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Research Newsletter-Fall/Winter 2012

Victoria J. Drake, Ph.D.

COENZYME Q10

Victoria J. Drake, Ph.D.
Manager
Micronutrient Information Center


Coenzyme Q10 is a member of the ubiquinone family of compounds. Humans can endogenously synthesize ubiquinones; therefore, coenzyme Q10 is not an essential nutrient. Coenzyme Q10 is a fat-soluble compound that is located in cell membranes and lipoproteins. The chemical structure of coenzyme Q10 allows it to accept and donate electrons. Coenzyme Q10 is part of the mitochondrial electron transport chain, which is a group of electron carriers in mitochondria that transport electrons to and from each other in a sequence in order to generate adenosine triphosphate (ATP)—the energy currency of cells. Coenzyme Q10 is also important to help maintain an acid pH in lysosomes, allowing for normal function of enzymes within that organelle that digest cellular debris and waste. Along with vitamin E, coenzyme Q10 is an effective antioxidant in cell membranes and lipoproteins.

Although coenzyme Q10 is synthesized by the body, it can also be obtained from the diet, with the richest sources being meat, poultry, fish, soybean and canola oils, and nuts. However, the contribution of dietary coenzyme Q10 to tissue levels is not clear. Deficiency symptoms have not been reported among healthy individuals, and primary coenzyme Q10 deficiency is a rare, autosomal recessive genetic disorder caused by defects in the compoundís biosynthetic pathway. This condition is characterized by low tissue levels of coenzyme Q10 and, consequently, compromised neuronal and muscular function. Clinical symptoms in some patients with primary coenzyme Q10 deficiency improve upon oral supplementation with coenzyme Q10.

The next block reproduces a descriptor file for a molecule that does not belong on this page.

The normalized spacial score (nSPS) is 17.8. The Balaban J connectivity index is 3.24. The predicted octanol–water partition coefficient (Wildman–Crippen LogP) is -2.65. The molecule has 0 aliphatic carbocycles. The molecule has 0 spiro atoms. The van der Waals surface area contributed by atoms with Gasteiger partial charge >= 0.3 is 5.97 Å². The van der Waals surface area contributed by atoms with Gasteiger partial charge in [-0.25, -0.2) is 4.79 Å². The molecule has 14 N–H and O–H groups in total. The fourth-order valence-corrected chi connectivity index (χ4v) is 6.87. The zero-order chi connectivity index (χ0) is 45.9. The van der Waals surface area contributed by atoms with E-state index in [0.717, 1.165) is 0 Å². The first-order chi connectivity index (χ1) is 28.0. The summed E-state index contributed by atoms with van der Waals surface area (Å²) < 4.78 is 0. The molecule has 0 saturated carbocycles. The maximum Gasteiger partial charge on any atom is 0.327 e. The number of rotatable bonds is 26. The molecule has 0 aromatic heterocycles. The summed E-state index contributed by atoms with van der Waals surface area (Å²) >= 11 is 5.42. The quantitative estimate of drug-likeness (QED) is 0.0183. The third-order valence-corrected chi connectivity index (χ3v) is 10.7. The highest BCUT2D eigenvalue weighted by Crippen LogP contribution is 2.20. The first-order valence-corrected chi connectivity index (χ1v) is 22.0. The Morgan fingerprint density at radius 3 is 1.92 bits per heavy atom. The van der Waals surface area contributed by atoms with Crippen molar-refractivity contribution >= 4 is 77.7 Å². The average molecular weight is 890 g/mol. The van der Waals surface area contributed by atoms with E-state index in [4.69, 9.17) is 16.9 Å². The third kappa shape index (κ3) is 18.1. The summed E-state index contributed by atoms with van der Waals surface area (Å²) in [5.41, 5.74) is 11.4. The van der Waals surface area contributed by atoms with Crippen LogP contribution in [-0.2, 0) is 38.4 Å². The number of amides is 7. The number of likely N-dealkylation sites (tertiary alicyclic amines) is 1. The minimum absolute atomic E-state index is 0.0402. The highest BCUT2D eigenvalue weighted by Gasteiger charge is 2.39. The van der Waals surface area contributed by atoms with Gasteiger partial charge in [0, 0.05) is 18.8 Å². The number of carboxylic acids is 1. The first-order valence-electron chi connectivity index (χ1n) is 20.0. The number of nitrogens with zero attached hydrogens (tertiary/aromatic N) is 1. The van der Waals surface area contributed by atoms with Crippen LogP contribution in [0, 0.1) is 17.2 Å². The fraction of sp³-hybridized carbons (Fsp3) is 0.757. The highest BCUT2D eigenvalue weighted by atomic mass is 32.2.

Some studies have shown that tissue levels of coenzyme Q10 decline with age. Decreased plasma levels of coenzyme Q10 have also been observed in patients with diabetes, congestive heart failure, and some cancers. Thus, there is considerable interest in whether oral supplementation with coenzyme Q10 can help prevent or treat these and other conditions. Oral supplements have been shown to increase coenzyme Q10 levels in plasma and lipoproteins, but it is not yet clear whether oral supplementation in humans increases coenzyme Q10 concentrations in other tissues of individuals with normal endogenous coenzyme Q10 biosynthesis.

There is little evidence on the effect of coenzyme Q10 supplementation on slowing the aging process or preventing chronic diseases. In rodents, lifelong dietary supplementation with coenzyme Q10 increased tissue concentrations of the compound and decreased age-related DNA damage; however, lifespan was not extended. To date, research has mainly focused on whether oral coenzyme Q10 supplementation could treat various conditions, including genetic mitochondrial disorders, cardiovascular diseases, and neurological diseases.

Mitochondrial encephalomyopathies result from genetic defects in the mitochondrial electron transport chain. Symptoms are improved in some patients with mitochondrial encephalomyopathies after coenzyme Q10 supplementation, although patients with genetic defects in coenzyme Q10 biosynthesis experience the most dramatic improvement. A phase III clinical trial is presently under way to investigate whether coenzyme Q10 might be therapeutic in patients with other mitochondrial disorders.

Because coenzyme Q10 levels are decreased in the heart muscle of patients with severe heart failure, several small intervention trials have examined whether coenzyme Q10 supplementation improves cardiac function in such patients. A 2006 meta-analysis of ten randomized, controlled trials in heart failure patients found that coenzyme Q10 supplementation (99-200 mg/day for one to six months) resulted in a significant, 3.7% improvement in left ventricular ejection fraction, a measure of the heartís pumping ability. Overall, studies to date are mixed, and large-scale, clinical trials are needed to determine whether coenzyme Q10 supplementation has utility as an adjunct to conventional therapy in the treatment of congestive heart failure. One such large trial is currently being conducted.